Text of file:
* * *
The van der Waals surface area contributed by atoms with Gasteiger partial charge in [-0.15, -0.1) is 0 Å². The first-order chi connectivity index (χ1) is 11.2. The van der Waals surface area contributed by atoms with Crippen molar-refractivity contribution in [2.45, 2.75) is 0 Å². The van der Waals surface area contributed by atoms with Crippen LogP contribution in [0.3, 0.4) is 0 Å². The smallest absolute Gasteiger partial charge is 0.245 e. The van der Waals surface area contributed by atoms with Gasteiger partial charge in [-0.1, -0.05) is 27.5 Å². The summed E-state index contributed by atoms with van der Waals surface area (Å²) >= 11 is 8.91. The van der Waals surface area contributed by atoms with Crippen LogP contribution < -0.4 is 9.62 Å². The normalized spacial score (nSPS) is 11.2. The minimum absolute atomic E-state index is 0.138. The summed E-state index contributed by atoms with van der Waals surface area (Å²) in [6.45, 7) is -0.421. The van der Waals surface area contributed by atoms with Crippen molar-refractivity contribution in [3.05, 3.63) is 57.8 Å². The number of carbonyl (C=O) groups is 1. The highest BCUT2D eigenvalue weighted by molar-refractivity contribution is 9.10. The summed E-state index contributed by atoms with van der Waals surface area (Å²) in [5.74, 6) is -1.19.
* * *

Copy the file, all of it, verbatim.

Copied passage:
The van der Waals surface area contributed by atoms with Gasteiger partial charge in [-0.15, -0.1) is 0 Å². The first-order chi connectivity index (χ1) is 11.2. The van der Waals surface area contributed by atoms with Crippen molar-refractivity contribution in [2.45, 2.75) is 0 Å². The van der Waals surface area contributed by atoms with Crippen LogP contribution in [0.3, 0.4) is 0 Å². The smallest absolute Gasteiger partial charge is 0.245 e. The van der Waals surface area contributed by atoms with Gasteiger partial charge in [-0.1, -0.05) is 27.5 Å². The summed E-state index contributed by atoms with van der Waals surface area (Å²) >= 11 is 8.91. The van der Waals surface area contributed by atoms with Crippen LogP contribution < -0.4 is 9.62 Å². The normalized spacial score (nSPS) is 11.2. The minimum absolute atomic E-state index is 0.138. The summed E-state index contributed by atoms with van der Waals surface area (Å²) in [6.45, 7) is -0.421. The van der Waals surface area contributed by atoms with Crippen molar-refractivity contribution in [3.05, 3.63) is 57.8 Å². The number of carbonyl (C=O) groups is 1. The highest BCUT2D eigenvalue weighted by molar-refractivity contribution is 9.10. The summed E-state index contributed by atoms with van der Waals surface area (Å²) in [5.74, 6) is -1.19.